Background: Still no effective HIV-1 prophylactic or therapeutic vaccines are available. However, as the proportion of HIV-1–infected individuals on antiretroviral treatment is increasing, knowledge about the residual immune response is important for the possible development of an HIV-1 vaccine.
Methods: In this study, the magnitude, breadth, and quality of the HIV-1–specific T-cell response in HIV-1–infected viremic individuals (n = 19) and individuals on highly active antiretroviral treatment (HAART) (n = 14) using multicolor flow cytometry were determined.
Results: We found that magnitude and breadth of the CD8 T-cell response were significantly higher in viremic individuals than individuals on HAART (P < 0.0001 and P < 0.0001, respectively) and that the functionality of the overall HIV-1–specific response was significantly different in individuals on HAART and viremic individuals (P = 0.0020). In individuals on HAART, the remaining responses were primarily detected upon stimulation with overlapping peptides from Gag p24, integrase, and Nef. The Gag p24 response was more polyfunctional than corresponding responses observed in viremic individuals.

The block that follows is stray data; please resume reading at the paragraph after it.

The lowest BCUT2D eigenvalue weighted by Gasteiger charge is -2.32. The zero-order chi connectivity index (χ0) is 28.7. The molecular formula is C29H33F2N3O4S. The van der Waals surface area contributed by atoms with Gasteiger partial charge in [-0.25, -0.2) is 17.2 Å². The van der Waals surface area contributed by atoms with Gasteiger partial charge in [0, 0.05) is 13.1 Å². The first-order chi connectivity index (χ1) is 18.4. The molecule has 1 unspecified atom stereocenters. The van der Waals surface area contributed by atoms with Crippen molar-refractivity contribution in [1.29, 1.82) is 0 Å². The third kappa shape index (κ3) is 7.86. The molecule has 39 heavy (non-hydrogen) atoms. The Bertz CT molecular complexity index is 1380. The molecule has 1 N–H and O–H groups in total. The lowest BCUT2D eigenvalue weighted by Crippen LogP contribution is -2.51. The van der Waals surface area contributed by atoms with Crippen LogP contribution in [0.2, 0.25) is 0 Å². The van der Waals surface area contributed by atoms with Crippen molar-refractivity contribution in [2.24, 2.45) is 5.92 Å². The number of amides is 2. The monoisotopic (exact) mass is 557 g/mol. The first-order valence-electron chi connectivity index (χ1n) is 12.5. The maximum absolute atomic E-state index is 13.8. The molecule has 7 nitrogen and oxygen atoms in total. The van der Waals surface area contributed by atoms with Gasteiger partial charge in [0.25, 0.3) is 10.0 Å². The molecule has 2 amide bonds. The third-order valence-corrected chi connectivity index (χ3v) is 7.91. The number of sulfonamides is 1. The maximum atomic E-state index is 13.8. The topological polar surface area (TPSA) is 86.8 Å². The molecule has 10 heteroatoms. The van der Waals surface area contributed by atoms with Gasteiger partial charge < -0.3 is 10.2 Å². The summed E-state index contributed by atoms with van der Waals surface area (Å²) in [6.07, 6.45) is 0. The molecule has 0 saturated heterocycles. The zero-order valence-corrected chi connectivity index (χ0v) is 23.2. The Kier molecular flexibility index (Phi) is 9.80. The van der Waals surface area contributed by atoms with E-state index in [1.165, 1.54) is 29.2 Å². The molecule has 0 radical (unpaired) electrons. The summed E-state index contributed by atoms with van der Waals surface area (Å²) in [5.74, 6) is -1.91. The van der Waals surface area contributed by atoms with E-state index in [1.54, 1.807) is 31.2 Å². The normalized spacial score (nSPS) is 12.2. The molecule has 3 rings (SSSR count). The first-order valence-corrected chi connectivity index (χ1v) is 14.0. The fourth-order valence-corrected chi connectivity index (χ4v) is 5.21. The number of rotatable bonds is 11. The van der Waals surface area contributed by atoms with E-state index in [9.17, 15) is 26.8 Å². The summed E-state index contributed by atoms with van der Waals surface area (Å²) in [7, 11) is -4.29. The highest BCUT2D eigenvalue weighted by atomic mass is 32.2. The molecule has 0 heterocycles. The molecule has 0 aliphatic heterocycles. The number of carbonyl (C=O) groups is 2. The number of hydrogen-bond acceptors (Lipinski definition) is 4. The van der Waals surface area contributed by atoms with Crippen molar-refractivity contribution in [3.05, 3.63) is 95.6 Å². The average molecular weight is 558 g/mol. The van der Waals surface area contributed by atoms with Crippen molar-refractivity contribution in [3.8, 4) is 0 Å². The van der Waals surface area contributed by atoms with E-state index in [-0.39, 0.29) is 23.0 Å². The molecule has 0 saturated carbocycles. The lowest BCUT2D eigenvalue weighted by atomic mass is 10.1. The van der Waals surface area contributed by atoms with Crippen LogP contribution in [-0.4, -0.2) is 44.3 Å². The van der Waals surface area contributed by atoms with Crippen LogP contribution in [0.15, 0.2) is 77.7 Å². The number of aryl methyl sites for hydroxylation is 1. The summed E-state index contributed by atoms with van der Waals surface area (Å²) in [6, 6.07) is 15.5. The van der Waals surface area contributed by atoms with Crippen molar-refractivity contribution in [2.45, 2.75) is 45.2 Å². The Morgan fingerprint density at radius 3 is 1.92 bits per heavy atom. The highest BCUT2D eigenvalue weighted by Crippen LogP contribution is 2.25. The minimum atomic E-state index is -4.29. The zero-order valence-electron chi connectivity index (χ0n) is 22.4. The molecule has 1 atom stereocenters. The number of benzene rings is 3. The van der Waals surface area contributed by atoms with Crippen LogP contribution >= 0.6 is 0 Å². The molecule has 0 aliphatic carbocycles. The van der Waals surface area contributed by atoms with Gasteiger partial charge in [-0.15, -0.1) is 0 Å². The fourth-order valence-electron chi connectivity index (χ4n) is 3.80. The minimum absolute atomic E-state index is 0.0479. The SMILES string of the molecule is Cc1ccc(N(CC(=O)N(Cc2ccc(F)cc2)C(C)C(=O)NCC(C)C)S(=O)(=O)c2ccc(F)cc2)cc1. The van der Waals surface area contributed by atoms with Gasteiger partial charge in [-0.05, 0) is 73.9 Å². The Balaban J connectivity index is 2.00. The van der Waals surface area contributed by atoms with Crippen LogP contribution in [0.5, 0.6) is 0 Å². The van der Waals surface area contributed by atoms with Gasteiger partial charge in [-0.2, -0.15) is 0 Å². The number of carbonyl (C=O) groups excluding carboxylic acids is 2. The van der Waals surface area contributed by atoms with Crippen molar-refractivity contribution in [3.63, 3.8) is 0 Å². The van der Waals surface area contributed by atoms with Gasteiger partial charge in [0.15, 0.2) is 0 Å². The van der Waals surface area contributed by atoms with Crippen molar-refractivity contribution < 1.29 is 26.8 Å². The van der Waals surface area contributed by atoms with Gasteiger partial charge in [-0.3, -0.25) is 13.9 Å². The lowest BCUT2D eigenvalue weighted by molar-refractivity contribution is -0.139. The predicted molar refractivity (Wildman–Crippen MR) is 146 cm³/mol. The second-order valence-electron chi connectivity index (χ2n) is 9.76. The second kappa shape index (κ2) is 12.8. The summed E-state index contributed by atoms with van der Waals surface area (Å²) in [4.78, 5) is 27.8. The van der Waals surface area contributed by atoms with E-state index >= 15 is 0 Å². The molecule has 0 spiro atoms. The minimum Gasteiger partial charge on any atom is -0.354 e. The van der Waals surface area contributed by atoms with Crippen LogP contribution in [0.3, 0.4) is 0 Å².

Conclusions: Identification of highly immunogenic regions also recognized by individuals on HAART may be important for HIV-1 vaccine development. Irrespective of HLA haplotype, specific regions within the HIV-1 genome that is targeted more frequently in individuals on HAART have been identified. However, further studies are required to establish if these particular regions could be interesting for a future vaccine that might limit the time and opportunity for escape mutations.